Mycobacterium tuberculosis enoyl-acyl-ACP reductase (InhA) has been demonstrated to be the primary target of isoniazid (INH). Recently, it was postulated that M. tuberculosis dihydrofolate reductase (DHFR) is also a target of INH, based on the findings that a 4R-INH-NADP adduct synthesized from INH by a nonenzymatic approach showed strong inhibition of DHFR in vitro, and overexpression of M. tuberculosis dfrA in M. smegmatis conferred a 2-fold increase of resistance to INH. In the present study, a plasmid expressing M. tuberculosis dfrA was transformed into M. smegmatis and M. tuberculosis strains, respectively. The transformant strains were tested for their resistance to INH. Compared to the wild-type strains, overexpression of dfrA in M. smegmatis and M. tuberculosis did not confer any resistance to INH based on the MIC values. Similar negative results were obtained with 14 other overexpressed proteins that have been proposed to bind some form of INH-NAD(P) adduct. An Escherichia coli cell-based system was designed that allowed coexpression of both M. tuberculosis katG and dfrA genes in the presence of INH. The DHFR protein isolated from the experimental sample was not found bound with any INH-NADP adduct by enzyme inhibition assay and mass spectroscopic analysis. We also used whole-genome sequencing to determine whether polymorphisms in dfrA could be detected in six INH-resistant clinical isolates known to lack mutations in inhA and katG, but no such mutations were found. The dfrA overexpression experiments, together with the biochemical and sequencing studies, conclusively demonstrate that DHFR is not a target relevant to the antitubercular activity of INH.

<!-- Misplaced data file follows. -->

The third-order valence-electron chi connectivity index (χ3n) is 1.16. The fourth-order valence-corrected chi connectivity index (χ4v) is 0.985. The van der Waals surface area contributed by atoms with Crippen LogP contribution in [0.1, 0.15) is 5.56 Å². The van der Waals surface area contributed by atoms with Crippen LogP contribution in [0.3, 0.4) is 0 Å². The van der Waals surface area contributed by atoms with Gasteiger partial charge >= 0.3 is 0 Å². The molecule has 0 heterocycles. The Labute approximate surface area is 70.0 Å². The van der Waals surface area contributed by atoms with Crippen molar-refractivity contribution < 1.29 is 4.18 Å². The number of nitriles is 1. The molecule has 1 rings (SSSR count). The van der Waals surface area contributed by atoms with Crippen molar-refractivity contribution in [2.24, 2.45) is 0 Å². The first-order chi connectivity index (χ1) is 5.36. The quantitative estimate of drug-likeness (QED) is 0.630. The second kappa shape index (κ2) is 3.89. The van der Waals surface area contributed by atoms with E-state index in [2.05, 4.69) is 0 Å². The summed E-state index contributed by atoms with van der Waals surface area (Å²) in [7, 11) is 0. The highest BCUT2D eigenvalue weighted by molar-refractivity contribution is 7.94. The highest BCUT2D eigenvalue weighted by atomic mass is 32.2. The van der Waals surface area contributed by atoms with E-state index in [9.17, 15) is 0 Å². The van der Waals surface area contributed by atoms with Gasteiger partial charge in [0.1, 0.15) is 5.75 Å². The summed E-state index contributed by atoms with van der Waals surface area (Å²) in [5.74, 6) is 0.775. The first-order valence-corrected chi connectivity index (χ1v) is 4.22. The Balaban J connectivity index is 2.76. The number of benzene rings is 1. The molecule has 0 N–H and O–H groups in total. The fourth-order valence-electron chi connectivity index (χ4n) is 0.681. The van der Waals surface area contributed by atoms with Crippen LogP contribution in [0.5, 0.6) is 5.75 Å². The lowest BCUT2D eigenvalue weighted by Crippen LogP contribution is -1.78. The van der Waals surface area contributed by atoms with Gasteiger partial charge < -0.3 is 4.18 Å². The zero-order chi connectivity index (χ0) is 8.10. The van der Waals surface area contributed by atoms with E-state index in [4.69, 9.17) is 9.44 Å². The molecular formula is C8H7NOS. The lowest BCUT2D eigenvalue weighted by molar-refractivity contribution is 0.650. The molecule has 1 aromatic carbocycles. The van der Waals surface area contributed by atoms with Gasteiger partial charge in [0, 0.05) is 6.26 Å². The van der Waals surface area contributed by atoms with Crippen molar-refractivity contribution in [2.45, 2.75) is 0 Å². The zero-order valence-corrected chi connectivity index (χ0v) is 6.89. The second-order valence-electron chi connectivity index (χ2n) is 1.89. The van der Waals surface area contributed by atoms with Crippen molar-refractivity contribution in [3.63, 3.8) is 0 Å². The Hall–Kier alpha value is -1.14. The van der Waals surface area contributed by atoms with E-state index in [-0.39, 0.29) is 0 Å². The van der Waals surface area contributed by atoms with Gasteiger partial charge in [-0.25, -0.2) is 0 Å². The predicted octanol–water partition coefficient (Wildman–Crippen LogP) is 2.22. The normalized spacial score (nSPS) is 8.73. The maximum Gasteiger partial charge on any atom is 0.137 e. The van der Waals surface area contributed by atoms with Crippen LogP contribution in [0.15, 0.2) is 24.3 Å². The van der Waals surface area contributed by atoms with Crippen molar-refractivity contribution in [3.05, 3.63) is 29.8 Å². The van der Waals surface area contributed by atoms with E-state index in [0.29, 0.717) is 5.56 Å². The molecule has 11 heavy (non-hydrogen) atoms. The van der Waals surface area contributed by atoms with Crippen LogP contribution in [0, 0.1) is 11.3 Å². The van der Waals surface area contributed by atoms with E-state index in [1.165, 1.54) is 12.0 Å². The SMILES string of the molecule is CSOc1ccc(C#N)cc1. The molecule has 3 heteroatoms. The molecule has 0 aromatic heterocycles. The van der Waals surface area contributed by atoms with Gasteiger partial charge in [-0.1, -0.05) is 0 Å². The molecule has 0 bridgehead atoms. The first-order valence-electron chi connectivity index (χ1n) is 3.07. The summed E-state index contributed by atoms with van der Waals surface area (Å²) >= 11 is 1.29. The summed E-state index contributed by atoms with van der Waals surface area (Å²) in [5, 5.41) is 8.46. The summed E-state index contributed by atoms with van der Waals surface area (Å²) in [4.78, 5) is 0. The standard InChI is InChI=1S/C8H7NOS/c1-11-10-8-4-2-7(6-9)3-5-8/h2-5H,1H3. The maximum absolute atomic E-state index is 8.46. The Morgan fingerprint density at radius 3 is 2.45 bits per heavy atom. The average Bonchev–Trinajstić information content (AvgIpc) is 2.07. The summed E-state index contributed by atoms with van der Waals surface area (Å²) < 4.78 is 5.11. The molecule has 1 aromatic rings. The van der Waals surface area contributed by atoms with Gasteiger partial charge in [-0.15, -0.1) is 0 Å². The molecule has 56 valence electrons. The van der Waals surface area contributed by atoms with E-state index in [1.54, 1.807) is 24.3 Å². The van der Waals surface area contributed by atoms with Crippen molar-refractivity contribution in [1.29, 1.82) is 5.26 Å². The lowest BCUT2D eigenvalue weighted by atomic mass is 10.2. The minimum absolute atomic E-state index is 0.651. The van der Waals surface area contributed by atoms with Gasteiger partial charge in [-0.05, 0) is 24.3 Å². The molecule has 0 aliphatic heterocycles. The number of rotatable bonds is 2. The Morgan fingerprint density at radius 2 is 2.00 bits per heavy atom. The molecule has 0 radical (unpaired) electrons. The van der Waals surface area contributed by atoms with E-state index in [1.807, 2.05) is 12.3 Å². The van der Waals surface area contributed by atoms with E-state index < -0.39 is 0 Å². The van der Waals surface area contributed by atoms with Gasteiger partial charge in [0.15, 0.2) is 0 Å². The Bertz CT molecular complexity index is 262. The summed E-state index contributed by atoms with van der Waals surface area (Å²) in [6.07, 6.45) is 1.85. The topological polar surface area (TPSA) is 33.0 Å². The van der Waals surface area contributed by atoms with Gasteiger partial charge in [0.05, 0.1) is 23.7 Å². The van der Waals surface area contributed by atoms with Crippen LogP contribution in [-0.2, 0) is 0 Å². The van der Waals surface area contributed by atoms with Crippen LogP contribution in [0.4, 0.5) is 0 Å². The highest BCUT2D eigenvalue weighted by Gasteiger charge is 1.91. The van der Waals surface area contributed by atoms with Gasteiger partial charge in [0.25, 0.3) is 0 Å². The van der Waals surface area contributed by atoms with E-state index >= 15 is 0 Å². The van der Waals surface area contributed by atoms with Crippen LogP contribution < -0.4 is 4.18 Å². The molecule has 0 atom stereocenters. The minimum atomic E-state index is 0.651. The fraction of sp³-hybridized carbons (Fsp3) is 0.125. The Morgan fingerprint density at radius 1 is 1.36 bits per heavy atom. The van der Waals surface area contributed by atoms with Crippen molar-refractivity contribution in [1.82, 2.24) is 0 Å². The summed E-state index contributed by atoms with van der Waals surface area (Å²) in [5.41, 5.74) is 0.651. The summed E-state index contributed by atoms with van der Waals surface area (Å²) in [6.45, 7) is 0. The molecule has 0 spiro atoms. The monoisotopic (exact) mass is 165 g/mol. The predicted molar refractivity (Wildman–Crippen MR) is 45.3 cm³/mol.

- Antitubercular Agents
- Mycobacterium Tuberculosis
- Tetrahydrofolate Dehydrogenase
- Microbial Sensitivity Tests
- Transformation, Genetic